International Shipbreaking, part of the world-leading recycler EMR Metal Recycling, has gained EU Ship Recycling Regulation (EU SSR) accreditation for its site in Brownsville, Texas, after investing US$30M in compliant infrastructure
The International Shipbreaking site in Brownsville, Texas, USA is the first US shipbreaking site to achieve the EU accreditation. It is now available for EU-based shipowners – as well as ships flying the flags of EU member states – to recycle their ships at end of life.
The regulations set standards for environmental and health and safety compliance which go above and beyond stringent US regulatory requirements. The International Shipbreaking facility meets EU requirements that ships are completely recycled on hard surfaces to avoid pollutants such as chemicals from paints contaminating the soil and water.
The EU SRR was introduced to help responsible shipowners clean up their act and make the shipbreaking industry greener and safer. Increasingly, banks and investors are unwilling to fund shipping companies who cannot prove that their ships are recycled responsibly, reported International Shipbreaking.
International Shipbreaking senior manager Chris Green said “We have just received and safely moored our first EU ship recycling project – Wolverine. There is a big future in this industry, and over the past year we have seen three times the number of enquiries from EU shipowners. This indicates the shipping industry is taking more responsibility for how its ships are recycled, rather than using the south Asian shipbreaking beaches.”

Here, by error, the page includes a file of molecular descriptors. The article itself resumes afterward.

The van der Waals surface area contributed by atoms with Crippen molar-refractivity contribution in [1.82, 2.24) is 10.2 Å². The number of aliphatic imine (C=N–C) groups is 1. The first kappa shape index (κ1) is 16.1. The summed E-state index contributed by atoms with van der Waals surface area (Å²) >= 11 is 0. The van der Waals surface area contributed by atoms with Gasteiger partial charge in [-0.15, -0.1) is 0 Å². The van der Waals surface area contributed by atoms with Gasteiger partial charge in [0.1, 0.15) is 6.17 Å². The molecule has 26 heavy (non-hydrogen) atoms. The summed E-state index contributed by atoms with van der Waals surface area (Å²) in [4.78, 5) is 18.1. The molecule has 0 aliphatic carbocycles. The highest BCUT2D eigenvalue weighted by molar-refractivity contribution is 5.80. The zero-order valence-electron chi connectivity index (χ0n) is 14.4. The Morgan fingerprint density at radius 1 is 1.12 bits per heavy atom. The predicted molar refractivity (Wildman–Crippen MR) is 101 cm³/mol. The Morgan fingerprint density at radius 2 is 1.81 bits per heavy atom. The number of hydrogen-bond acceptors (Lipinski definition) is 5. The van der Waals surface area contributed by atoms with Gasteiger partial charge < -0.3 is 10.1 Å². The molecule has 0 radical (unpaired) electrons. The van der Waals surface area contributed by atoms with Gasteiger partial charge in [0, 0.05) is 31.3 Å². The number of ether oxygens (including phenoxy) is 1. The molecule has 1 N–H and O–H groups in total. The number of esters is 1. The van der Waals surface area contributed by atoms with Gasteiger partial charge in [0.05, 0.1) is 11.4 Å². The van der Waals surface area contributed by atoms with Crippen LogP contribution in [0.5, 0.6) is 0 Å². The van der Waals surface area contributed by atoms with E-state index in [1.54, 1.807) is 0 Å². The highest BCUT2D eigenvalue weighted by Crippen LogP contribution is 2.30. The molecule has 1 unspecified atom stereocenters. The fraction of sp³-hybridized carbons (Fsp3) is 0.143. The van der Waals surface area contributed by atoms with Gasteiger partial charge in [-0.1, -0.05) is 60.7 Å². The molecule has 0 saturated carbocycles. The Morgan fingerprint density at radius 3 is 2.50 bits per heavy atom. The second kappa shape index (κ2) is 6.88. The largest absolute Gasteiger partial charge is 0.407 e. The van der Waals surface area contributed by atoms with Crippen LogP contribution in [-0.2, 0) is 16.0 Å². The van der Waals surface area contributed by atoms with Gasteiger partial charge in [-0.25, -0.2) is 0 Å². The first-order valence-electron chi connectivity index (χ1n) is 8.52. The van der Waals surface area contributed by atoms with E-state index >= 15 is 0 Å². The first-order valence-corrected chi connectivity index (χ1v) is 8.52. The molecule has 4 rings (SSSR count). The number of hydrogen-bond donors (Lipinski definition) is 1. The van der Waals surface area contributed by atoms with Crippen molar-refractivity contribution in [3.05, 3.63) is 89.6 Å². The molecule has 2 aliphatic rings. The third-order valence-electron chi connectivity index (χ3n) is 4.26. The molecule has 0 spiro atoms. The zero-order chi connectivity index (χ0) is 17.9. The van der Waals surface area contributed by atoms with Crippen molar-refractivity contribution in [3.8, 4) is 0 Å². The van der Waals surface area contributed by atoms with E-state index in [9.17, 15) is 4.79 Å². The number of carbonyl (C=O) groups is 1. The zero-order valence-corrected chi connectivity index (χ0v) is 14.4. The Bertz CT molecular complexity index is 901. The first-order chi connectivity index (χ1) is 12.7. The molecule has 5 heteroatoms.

“International Shipbreaking has been safely recycling ships and marine structures since 1995. During this time over 100 vessels have been recycled, with an excellent compliance record.
Mr Green said “We have a corporate culture of safety compliance and our very experienced staff completes due diligence, including safety and environmental assessments, before we even make a bid for a project. This allows our team to accurately estimate the cost of hazardous material removal and disposal, and the revenue we will receive for the recycled metals. These ships contain extensive hazardous materials that require containment and removal. To think this operation could be conducted any other way is reckless and irresponsible. We hang our hat on compliance and providing our customers with a recycling service that they can be proud of.”
How shipowners dispose of end-of-life ships is likely to come under scrutiny from banks and investors as part of the assessment under environmental, social and governance. Sign up here for Maritime Environmental, Social and Governance Webinar Week.
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